The buzzword for Syracuse is balance. A pair of forwards and a guard tandem all average in double figures and give the Orangemen multiple options on offense.
The front line is spurred by likely rookie of the year Carmelo Anthony. Anthony (20.7 ppg, 9.3 rpg) has had an outstanding season that has him competing for the Wooden Award as a freshman. Anthony combines strong inside moves with a soft shooting touch which makes him difficult to contain.
Teamed with Anthony are sophomore Hakim Warrick (16.1 ppg, 8.9 rpg) and big center Craig Forth (5.2 ppg, 3.7 rpg). Warrick and Forth both make the most of their shots, as each shoots better than 55% from the floor. Junior Jeremy McNeil (4.1 ppg, 4.6 rpg, 55 blocks) provides a physical backup presence.
The backcourt features senior Kueth Duany (12.4 ppg) and three point specialist Gerry McNamara (14.8 ppg, 36.8% on 3-pointers). McNamara runs the show from the point as a freshman, and does an outstanding job on both ends of the court. He leads the team with 46 steals.
Solid backup help is available in the form of Billy Edelin, who has played in the Orangemen's last six games after returning from NCAA suspension, and sophomore swingman Josh Pace.
While precocious freshmen such as Carmelo Anthony and Billy Edelin get a lot of the spotlight, senior Kueth Duany toils in the background.
|Sat 2/8 4:00 p.m.|
WVU 12-7, 3-4
SU 15-3, 6-2
Cuse leads 23-15
ESPN Full Court
WVU - 84
SU - 19
|Line: SU -4|
Schifino will have a big challenge trying to penetrate Duany's side of the zone offensively. Duany's long arms, mobility, and three inch height advantage will pose problems for Schifino's drives to the basket.
On defense, Drew will have to constantly be aware of the savvy senior. Duany finds holes in defenses to spot up for open shots, and can take the ball to the basket if the opportunity presents itself.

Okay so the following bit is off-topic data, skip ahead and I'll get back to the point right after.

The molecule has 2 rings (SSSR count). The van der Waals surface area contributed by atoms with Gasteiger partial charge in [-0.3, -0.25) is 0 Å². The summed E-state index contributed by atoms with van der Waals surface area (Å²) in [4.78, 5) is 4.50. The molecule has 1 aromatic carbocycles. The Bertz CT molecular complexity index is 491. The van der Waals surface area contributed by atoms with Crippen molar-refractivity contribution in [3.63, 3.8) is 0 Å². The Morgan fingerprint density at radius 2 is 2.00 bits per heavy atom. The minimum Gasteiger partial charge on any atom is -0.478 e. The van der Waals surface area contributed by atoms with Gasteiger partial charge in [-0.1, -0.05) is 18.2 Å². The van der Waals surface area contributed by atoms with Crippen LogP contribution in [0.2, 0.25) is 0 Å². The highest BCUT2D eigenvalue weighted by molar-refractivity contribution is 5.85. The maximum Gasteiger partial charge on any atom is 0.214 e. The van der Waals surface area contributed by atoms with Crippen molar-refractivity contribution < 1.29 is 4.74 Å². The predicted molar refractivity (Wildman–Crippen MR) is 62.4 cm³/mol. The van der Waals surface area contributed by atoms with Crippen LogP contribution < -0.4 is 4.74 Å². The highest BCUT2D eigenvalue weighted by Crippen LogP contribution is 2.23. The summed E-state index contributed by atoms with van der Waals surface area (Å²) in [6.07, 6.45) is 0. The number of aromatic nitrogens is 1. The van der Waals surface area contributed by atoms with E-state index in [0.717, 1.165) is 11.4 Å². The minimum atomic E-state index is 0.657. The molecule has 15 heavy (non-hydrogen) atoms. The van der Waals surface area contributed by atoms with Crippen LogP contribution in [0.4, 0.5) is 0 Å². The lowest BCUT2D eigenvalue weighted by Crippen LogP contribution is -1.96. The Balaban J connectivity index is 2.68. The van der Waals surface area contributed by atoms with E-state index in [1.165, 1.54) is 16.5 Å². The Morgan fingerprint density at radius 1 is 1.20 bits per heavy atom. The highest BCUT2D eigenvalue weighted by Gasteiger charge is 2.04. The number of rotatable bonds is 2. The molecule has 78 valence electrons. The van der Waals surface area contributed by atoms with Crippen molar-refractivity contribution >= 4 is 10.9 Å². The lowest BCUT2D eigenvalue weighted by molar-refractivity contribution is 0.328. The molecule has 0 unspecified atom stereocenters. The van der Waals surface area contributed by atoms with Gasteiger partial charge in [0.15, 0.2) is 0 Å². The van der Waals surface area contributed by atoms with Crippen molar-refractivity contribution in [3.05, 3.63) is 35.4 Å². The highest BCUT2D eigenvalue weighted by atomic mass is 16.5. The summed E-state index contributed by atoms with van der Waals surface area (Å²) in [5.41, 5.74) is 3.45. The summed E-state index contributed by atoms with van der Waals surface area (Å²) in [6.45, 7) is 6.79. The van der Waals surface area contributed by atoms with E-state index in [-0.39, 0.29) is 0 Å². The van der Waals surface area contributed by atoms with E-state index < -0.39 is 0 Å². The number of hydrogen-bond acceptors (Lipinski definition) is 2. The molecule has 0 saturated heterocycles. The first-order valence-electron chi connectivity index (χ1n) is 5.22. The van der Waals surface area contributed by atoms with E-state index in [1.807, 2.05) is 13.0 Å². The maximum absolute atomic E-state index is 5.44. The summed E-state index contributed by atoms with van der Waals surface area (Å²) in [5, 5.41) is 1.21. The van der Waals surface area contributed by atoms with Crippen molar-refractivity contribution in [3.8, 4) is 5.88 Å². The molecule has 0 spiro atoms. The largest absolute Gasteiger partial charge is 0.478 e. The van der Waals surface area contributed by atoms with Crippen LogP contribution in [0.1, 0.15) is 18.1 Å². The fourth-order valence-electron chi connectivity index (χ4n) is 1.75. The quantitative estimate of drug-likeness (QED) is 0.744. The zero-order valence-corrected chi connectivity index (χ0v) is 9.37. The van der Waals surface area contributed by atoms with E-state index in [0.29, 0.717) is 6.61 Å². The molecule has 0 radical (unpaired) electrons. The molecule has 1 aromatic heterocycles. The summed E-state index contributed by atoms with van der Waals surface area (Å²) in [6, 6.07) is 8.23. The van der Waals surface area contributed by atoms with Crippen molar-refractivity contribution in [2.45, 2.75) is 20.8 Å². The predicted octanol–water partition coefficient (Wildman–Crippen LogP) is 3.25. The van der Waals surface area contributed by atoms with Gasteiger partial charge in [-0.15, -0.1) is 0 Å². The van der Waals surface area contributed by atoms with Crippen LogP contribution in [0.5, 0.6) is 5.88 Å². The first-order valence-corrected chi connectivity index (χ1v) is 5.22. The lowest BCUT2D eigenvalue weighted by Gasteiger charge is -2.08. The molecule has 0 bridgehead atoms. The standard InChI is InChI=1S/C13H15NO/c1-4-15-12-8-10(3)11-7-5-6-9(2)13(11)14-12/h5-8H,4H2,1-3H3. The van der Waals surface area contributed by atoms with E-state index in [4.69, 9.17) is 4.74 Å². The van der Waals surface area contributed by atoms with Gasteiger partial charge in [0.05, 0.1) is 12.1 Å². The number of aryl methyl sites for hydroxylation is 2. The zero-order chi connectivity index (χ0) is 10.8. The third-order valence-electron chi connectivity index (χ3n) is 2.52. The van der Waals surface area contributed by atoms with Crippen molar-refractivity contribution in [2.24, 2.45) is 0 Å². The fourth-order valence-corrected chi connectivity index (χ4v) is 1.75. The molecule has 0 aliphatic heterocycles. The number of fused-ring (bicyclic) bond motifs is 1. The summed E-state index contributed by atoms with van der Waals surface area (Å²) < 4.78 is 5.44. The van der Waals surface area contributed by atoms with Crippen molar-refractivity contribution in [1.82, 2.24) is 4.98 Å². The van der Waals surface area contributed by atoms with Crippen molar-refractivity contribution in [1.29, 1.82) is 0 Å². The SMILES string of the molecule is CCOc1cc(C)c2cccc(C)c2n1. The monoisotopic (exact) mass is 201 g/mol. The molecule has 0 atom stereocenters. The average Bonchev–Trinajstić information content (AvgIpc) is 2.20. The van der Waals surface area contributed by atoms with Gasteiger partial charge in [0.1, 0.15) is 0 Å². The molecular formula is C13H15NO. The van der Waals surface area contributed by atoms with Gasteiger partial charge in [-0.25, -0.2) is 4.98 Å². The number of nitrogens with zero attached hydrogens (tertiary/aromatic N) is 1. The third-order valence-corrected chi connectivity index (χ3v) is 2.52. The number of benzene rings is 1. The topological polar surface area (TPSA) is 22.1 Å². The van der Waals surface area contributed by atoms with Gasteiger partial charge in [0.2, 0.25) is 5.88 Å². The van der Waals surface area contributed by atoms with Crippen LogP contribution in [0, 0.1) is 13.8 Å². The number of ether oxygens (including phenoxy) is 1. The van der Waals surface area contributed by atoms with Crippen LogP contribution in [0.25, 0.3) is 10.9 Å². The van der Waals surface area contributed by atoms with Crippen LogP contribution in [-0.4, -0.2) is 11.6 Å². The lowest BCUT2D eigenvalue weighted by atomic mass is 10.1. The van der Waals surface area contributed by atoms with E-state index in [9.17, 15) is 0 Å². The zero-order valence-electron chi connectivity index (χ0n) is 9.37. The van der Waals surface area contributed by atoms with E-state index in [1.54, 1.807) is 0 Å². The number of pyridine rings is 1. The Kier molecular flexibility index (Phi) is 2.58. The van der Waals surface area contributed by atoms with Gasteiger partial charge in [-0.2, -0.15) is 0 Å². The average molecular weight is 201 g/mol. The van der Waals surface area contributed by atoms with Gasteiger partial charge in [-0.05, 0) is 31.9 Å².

Duany is not the best scorer or rebounder or passer on the Syracuse team. He is, however, a jack of all trades that provides a stabilizing influence for his talented teammates. Along the way, he scores, grabs key rebounds, defends and plays an excellent floor game. Schifino's challenge will be to keep Duany from making those key plays that have put the Orangemen over the top in most of their contests this year.
One of the keys to Syracuse is their consistency. The Orangemen have started the same five players in all 18 games this year, and have established a solid eight-man rotation since Billy Edelin returned from his 12 game NCAA suspension. The cohesion developed from having the same players on the floot for evey game shows in the crisp execution that the Orangemen exhibit on both ends of the floor.
Of course, WVU isn't far behind in that category. The Mountaineers have used only two different starting lineup, and have developed a nice rhythm and flow of their own. The team that is able to disrupt what the other team does best is likely to come out on top in this heated battle.
WVU must get Syracuse out of their comfort zone - that is, the 2-3 zone that the Orangemen employ. The Mountaineers need to hit a few three point shots early on and force Syracuse to either extend their zone or play a different defense. Syracuse has played some man to man this year, but the 2-3 remains as their best weapon.
Offensively, the Mountaineers must keep Syracuse away from the rim. The Orangemen only have a trio of players (Anthony, McNamara and Duany) who are three point shooters. Syracuse excels at breaking down a defense and getting a good shot -- WVU must play solid defense and force the Orangemen to chuck it from the cheap seats.
Syracuse has only one senior on this year's roster. Of the six juniors on the roster, only Jeremy McNeil plays any appreciable minutes.
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Under Jim Boeheim, Syracuse has gone to the NCAA or NIT tournaments every year except one. You may not like him, but the man can recruit and coach.
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West Virginia's freshmen have played 2,053 of the team's total of 3,825 minutes this year. think about that for a moment. Fifty-three percent of the minutes in WVU's games this year have been played by freshmen. That's the makings of a 4-15 record, not 12-7. Amazing.